First MERS Case Reported in Mecca as Cases Spike in Saudi Arabia

Posted on April 23, 2014

The first MERS-CoV cases have been reported in the Muslim holy city of Mecca. Cases of the mysterious disease have spiked in recent weeks. Middle East Respiratory Syndrome (MERS) is respiratory disease caused by a coronavirus. The SARS outbreak in 2002 and 2003 was also caused by a coronavirus.

Reuters reports that 11 new cases were discovered yesterday. This brings the total number of cases to 272 with 81 deaths. At least 60 cases have been reported in the past ten days or so. The Mecca case is a 24-year-old man who is stable condition. Reuters says the new cases in Saudi Arabia are a concern because many Muslims will pilgrimage to Mecca in July. A spreading incurable coronavirus is concerning even without an event involving a mass gathering of people.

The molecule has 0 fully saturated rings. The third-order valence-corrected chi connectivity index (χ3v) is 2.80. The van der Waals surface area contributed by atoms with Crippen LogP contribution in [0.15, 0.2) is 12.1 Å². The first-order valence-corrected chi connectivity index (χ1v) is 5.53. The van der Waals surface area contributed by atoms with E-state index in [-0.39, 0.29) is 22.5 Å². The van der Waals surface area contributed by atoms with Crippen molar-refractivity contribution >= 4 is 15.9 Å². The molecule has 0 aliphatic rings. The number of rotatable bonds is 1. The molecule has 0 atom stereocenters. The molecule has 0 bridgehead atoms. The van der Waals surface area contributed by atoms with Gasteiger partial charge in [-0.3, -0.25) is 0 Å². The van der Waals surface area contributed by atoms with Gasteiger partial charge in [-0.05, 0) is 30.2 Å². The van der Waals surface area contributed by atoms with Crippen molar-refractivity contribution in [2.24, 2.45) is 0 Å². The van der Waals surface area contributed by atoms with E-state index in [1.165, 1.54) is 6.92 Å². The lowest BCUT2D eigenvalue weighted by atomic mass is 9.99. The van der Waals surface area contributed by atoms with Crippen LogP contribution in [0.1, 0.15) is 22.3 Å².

A recent CNN story quotes a Saudi health official who downplays the spike in cases by saying there was a similar spike in cases near the end of winter last year. However, it appears the spike this year is more significant. There are reports of the virus spreading in hospital workers.

A Time story also says there are major concerns over how Saudi officials are handling the MERS outbreak. Ian Mackay, an associate professor at the Australian Infectious Diseases Research Centre at the University of Queensland, tells Time that Saudi Arabia is not even reporting the sex in of the patient in some of the cases. Mackay also provides a chart here that shows the time it takes for there to be 100 new MERS cases is getting shorter.

Antibodies against the MERS coronavirus have been found in camels. The World Health Organization (WHO) is tracking coranivirus infections, including MERS, here on its website.